On this World Day for Decent Work (7 October 2021), the Federation of Somali Trade Unions (FESTU), joins the global rallying call for decent work and better working conditions that ensure dignity, adequate wages, social protection, workers’ rights and working environments that encourage growth, professional development and aspirational thinking.
With Somalia struggling under a 73% poverty rate and 13% unemployment rate, millions of Somalis have lost all hope of securing employment let alone decent jobs. Those few who are lucky to attain this are mostly engaged in precarious work.
“Work is one of the fundamental pillars to a meaningful life and as an organisation primarily concerned with the welfare of workers, we yearn to see more Somalis in unemployment,” says Omar Faruk Osman, FESTU’s General Secretary. “However, this should not be at any cost. We call for decent work and living wages as opposed to working conditions that are substandard and work that exploits the limited options open to Somalis.”
An estimated 1.4 billion people work in vulnerable or informal employment. The status quo remains unacceptable – that to survive, many Somalis are forced to accept low incomes, and little or no job security. The majority of employers in Somalia knowingly and unknowingly are underpaying their workers and resort to using casual labour in a bid to evade paying workers their full benefits, and even ignoring their duty of care, leaving workers with no job security.
With the economic fragility intensified by COVID-19, thousands of workers in almost every region go to work every day with no guarantee of receiving their wages. For those that do, these earnings may not allow them to make ends meet.
Such realities continuously keep workers in Somalia on the breadline, vulnerable and unable to transition into better opportunities. At a national level, this retains or increases the levels of poverty and inequality in the country, disabling Somalia from moving towards a better and more equitable economic and social future.
Youth unemployment was at an unacceptable 19.82% in 2019. This represents a threat to Somalia’s growth, stability and security as young people who are unable to find decent work are at risk of being recruited into militia groups. Young people will eventually be handed the political, social and economic batons that will take Somalia into the future. Therefore, ensuring they are equipped and empowered with the correct skills and decent employment experience is critical.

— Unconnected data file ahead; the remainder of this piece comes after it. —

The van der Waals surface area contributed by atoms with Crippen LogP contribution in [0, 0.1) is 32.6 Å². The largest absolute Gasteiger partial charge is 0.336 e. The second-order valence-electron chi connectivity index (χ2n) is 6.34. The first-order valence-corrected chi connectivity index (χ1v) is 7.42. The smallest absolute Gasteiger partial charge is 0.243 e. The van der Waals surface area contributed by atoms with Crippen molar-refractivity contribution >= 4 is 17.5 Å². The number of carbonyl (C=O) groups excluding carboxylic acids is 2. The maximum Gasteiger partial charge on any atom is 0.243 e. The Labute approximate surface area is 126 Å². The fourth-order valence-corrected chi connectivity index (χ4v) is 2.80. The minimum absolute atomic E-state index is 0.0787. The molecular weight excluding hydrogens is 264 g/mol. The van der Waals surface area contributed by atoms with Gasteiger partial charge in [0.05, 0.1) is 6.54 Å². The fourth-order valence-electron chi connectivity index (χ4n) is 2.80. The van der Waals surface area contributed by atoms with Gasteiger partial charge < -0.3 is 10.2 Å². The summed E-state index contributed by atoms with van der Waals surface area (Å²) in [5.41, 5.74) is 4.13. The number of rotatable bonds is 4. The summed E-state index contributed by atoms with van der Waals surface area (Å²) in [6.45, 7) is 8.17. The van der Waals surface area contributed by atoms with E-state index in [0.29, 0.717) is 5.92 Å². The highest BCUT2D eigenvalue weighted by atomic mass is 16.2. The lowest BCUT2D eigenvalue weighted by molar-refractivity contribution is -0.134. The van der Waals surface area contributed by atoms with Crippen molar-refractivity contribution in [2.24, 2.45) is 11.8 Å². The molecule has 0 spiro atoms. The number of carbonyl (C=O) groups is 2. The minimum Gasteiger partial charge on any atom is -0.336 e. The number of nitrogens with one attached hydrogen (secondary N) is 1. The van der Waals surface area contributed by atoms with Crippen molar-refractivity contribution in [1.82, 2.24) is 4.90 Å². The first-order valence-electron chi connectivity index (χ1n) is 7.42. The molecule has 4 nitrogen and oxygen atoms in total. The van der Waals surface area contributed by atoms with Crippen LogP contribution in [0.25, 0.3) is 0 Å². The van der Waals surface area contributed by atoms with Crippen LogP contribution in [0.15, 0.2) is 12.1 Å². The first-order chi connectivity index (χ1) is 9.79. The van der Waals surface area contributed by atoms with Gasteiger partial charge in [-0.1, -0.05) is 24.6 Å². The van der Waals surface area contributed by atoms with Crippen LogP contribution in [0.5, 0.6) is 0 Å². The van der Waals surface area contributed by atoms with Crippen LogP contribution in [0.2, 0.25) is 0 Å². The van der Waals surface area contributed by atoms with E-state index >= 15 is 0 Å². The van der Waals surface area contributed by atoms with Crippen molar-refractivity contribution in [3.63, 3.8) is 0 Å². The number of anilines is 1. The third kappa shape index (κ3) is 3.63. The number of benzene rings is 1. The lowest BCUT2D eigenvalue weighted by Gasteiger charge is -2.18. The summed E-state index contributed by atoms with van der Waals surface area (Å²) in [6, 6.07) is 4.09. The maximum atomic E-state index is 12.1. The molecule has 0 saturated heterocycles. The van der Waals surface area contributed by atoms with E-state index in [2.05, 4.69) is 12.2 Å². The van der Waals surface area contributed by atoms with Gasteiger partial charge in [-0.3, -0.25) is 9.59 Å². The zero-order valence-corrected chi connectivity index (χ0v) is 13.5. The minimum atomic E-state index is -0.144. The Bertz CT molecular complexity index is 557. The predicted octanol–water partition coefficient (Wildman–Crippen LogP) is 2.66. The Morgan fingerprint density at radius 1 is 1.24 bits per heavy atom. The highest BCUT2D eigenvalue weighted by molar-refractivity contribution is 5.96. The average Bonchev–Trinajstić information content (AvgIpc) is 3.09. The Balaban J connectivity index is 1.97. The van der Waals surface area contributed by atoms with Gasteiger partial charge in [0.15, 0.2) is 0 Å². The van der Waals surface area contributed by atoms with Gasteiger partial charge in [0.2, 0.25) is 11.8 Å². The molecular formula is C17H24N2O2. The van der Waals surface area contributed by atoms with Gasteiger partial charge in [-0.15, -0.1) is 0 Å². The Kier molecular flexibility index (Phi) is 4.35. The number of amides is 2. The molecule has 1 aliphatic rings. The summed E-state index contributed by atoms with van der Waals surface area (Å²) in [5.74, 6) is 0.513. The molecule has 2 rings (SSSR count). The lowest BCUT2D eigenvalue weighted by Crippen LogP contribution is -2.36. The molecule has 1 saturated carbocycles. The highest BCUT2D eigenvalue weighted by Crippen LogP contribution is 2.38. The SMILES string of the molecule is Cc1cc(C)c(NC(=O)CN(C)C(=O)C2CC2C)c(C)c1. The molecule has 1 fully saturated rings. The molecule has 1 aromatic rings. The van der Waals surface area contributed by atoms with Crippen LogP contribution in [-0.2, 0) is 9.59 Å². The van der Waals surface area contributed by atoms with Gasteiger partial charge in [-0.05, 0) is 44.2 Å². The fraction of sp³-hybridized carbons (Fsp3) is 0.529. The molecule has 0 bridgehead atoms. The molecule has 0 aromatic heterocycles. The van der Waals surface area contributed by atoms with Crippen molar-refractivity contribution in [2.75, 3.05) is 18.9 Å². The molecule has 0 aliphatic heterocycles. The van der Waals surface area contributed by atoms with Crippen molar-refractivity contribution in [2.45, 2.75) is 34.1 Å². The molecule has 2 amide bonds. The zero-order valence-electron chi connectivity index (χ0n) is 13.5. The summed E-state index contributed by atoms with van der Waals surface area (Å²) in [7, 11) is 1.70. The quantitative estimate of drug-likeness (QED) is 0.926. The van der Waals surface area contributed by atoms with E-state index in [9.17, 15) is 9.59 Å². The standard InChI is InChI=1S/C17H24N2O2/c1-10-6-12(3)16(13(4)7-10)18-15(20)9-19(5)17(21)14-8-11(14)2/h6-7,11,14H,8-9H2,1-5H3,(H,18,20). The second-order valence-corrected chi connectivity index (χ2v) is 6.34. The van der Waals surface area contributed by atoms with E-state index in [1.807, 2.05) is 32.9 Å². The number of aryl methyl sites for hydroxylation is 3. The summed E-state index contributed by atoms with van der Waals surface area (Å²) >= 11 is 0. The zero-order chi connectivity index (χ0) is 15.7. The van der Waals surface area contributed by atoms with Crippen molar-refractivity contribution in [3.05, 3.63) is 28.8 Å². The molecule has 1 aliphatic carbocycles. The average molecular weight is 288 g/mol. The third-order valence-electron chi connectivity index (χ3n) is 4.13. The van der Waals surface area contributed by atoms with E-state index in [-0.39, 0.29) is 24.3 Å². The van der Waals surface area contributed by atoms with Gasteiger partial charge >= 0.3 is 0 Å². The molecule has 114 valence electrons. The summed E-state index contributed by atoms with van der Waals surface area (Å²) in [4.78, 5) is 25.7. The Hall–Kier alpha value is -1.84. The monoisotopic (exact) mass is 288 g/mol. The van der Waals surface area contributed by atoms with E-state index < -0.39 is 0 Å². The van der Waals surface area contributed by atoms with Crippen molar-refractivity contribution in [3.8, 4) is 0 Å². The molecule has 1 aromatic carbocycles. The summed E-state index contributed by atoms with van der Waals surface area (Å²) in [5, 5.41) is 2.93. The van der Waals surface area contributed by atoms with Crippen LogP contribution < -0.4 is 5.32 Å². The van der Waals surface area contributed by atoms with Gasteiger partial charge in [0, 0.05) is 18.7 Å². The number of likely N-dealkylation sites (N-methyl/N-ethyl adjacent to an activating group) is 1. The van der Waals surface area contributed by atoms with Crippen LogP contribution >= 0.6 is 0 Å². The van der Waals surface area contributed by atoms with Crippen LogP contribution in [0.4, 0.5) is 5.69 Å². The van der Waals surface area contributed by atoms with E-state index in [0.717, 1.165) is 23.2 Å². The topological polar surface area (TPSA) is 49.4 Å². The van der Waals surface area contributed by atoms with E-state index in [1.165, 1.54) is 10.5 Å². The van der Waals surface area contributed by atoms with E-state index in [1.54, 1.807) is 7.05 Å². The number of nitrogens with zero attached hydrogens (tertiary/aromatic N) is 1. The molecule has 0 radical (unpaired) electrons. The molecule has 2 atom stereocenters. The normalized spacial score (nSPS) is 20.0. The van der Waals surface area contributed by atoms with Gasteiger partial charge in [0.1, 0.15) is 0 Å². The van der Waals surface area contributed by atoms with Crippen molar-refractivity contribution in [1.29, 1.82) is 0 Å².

Somali youth becoming familiar with decent work, decent salaries and working conditions that champion human rights, is integral to fostering stability in Somalia.
FESTU and its affiliated unions continue to demand better and safer working conditions for women. The pay gap between men and women remains a stain on Somalia and the world at large. Women continue to be relegated and over-represented in particular and lower-paying industries and face numerous barriers to promotion and professional success.
With childcare and domestic responsibilities still largely falling on women, FESTU calls for better employment policies and a more gender-aware work culture that recognises and adequately remunerates women for their tireless economic contribution to society.
“It is time for employers in this country to recognise the changing structures of families and the role that women may play as main breadwinners in the family,” says Osman. “We condemn violence and harassment against women workers both at the workplace and in the society, and FESTU calls for swift and effective domestication of ILO convention 190 on Violence and Harassment which Somalia ratified”.
For all the reasons above, FESTU strongly and unequivocally calls for Somalia’s Decent Work Country Programme to be finalised, adopted and implemented. In this way, Somalia can fully benefit from the ILO’s Decent Work Agenda, with emphasis on decent employment, workers’ rights and social protection. These elements are necessary for Somalia to attain peace, security and development and make reasonable progress towards the Sustainable Development Goals (SDG).
Let us use this special international day to reflect on the need for decent work opportunities that delivers, at minimum, fair income, job security and inclusive economic growth, the foundations for Somalis to dream big and imagine better and more prosperous futures for themselves and their families.